Now, this is very tasty, but I wonder if that can be attributed to the (locally-grown) corn. Either way, this really is the best way to cook corn, in my opinion. We do not have a grill, and I honestly don’t like messing with boiling corn. Besides which, this tastes better. At least, to me it does. And, honestly, it doesn’t bother me to turn on the oven to 400ºF in the middle of summer – I live in Texas. The AC is on constantly anyway. Plus, you get kinda used to it, especially since summer seems to last from about April to October.

So, is this a keeper? Well, I’ve been doing it this way since April, so yeah. It works for me. Half of this corn went into our tacos, and I’m saving the other half for some enchiladas I’m making this weekend. I’ve also mixed it with couscous and lime-flavored olive oil, which was delicious, and I’m sure I’ll be making some tomato and corn salsa with it eventually. I really don’t see any reason to cook it any other way!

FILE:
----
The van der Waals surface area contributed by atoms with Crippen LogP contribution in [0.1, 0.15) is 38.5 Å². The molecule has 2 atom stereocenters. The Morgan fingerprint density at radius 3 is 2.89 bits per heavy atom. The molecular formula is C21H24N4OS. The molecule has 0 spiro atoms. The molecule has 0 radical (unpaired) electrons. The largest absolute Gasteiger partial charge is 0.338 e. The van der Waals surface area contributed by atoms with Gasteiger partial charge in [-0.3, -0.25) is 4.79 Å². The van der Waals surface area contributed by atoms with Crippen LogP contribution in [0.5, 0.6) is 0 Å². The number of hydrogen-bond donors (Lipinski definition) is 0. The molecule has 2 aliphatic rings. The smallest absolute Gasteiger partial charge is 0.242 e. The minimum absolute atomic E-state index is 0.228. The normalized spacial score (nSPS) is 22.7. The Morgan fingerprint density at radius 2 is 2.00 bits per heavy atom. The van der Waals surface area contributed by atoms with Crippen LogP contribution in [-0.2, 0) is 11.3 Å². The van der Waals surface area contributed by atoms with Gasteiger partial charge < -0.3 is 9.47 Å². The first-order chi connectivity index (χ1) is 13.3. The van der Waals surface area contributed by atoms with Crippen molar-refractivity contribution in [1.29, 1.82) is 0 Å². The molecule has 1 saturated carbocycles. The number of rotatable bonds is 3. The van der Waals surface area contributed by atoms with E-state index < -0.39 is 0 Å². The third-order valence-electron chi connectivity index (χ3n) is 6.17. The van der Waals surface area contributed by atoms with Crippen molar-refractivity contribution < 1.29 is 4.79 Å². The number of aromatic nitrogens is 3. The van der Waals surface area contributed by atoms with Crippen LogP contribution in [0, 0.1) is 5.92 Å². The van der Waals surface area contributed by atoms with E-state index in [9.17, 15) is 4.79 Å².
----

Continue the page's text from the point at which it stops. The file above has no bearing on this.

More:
To see how the other Doristas dealt with this interesting way to do corn, check out the French Friday links. Happy cooking!

Easter’s not really my thing. It’s nice and all, but as far as holidays celebrating the return of goodness and light are concerned, I prefer the Vernal Equinox. Easter doesn’t do much for me anymore. The egg-dying thing is great, but that’s about it. And though I do love me some Cadbury Mini-Eggs, they are not a holiday in-and-of themselves. I’m just not big on the Easter celebrating the way I was when I was a kid. Maybe in the future it’ll mean a little more.